- Calypso by David Sedaris: Though still comedic, the vignettes are taking a dark turn with a focus on the suicide of David’s sister Tiffany. On an unrelated note, I just heard David Sedaris voicing a part on the new season of BoJack Horseman, a brilliant animated (but for adults) Netflix show. He played the mother of Princess Carolyn, who is voiced by Amy Sedaris (yes, David’s sister). Amazing.
- The Curated Closet by Anuschka Rees. No recent progress, but I did just see an unflattering photo of myself, which tends to spur activity around fitness or fashion. Since I’m already running and exercising semi-regularly, this appears to be an issue of fashion.
- Eats, Shoots & Leaves: The Zero Tolerance Approach to Punctuation by Lynne Truss. I can get into heated arguments over punctuation. I don’t mean on social media—I find those to be ridiculous. (Pointing out a people’s misuse of “you’re” vs. “your” when their statement is racist, sexist, or otherwise offensive as a way to insult them neither takes them to task for their statement nor, one would presume, encourages them to improve their grammar.) My arguments are with coworkers and friends who equally appreciate the proper use of and placement of punctuation. (Yes, I judge everyone on their opinion regarding the use of the Oxford/series comma. Yes, I insist they use it.) So far, I’m enjoying the book, but because the author is British, I find the differences between her grammar style and the American style with which I’m familiar to be frustrating. In particular, Lynne Truss puts punctuation marks outside of quotation marks, which is the exact opposite of what I’m used to. And Ms. Truss uses a lot of quotations in her book. So many, in fact, that I had to pause my reading until my silent, internal agony died down. Perhaps I can resume this week.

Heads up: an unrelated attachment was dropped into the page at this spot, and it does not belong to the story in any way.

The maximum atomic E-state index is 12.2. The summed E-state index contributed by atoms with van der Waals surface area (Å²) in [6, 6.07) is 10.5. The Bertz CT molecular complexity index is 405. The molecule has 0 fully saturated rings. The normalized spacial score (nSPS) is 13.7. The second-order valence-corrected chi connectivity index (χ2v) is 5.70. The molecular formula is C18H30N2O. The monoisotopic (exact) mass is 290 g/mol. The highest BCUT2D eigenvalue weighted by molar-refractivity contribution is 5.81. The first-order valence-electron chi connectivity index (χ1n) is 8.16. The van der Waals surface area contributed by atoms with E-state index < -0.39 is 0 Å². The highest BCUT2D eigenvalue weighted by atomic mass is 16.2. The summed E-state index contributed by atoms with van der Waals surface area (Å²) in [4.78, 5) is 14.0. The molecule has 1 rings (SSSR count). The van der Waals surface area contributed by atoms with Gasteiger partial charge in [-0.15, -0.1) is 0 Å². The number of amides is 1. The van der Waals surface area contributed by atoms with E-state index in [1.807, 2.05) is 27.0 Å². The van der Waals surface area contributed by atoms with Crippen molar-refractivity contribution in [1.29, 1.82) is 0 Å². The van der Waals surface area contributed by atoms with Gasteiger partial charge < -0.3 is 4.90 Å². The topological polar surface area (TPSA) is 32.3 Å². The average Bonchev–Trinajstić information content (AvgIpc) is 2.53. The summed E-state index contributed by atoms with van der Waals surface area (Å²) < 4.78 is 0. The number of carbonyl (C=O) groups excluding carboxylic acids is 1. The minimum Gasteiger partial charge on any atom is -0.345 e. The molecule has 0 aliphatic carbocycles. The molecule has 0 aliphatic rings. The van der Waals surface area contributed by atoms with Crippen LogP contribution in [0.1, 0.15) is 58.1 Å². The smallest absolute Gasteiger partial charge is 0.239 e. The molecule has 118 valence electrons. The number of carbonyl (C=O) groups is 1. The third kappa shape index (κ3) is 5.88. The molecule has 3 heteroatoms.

- Crazy Rich Asians by Kevin Kwan: I was surprised to find such a different ending in the book than in the movie. Some changes were clearly made to simplify the book’s complex plot and to cut down on the endless cast of characters, but other changes speak more to setting a different tone and focus that the original story. Without giving away too many spoilers, I think the best way to summarize it is this: the book is written in third-person omniscient point-of-view and wants to give each of its main characters an equal importance to the overall plot while the movie recognizes the need to narrow the focus and selects Rachel Chu as its main narrator. We don’t hear Rachel’s thoughts in the film, but most of what we see is through her eyes. Like many great stories that show us a world that is new to us, Crazy Rich Asians provides us with a narrator experiencing it for the first time and we learn about the world as they do. (Another recognizable example is Harry in the Harry Potter books.) But that isn’t all. By making it Rachel’s story, the film recognizes that the ending to the novel, which was orchestrated by Rachel’s boyfriend Nick, her mother, and her friend Peik Lin, gave Rachel nothing to do but to react. The film instead gives Rachel agency over her story when she shows Nick’s conniving mother who really holds the cards (or rather, the mahjong tiles). I’m honestly not sure which ending I prefer—I recognize the movie ending as very Hollywood, but I like that Rachel gets to be strong, especially because we see that strength throughout the story as she faces one ordeal after another. And because I saw the movie before reading the book, I’m not automatically prejudiced against the cleaner, simpler movie ending. I fell in love with Rachel, Nick, and the rest on screen before I met them on the page. I guess I’m torn. But I’m glad I had the opportunity to experience both versions.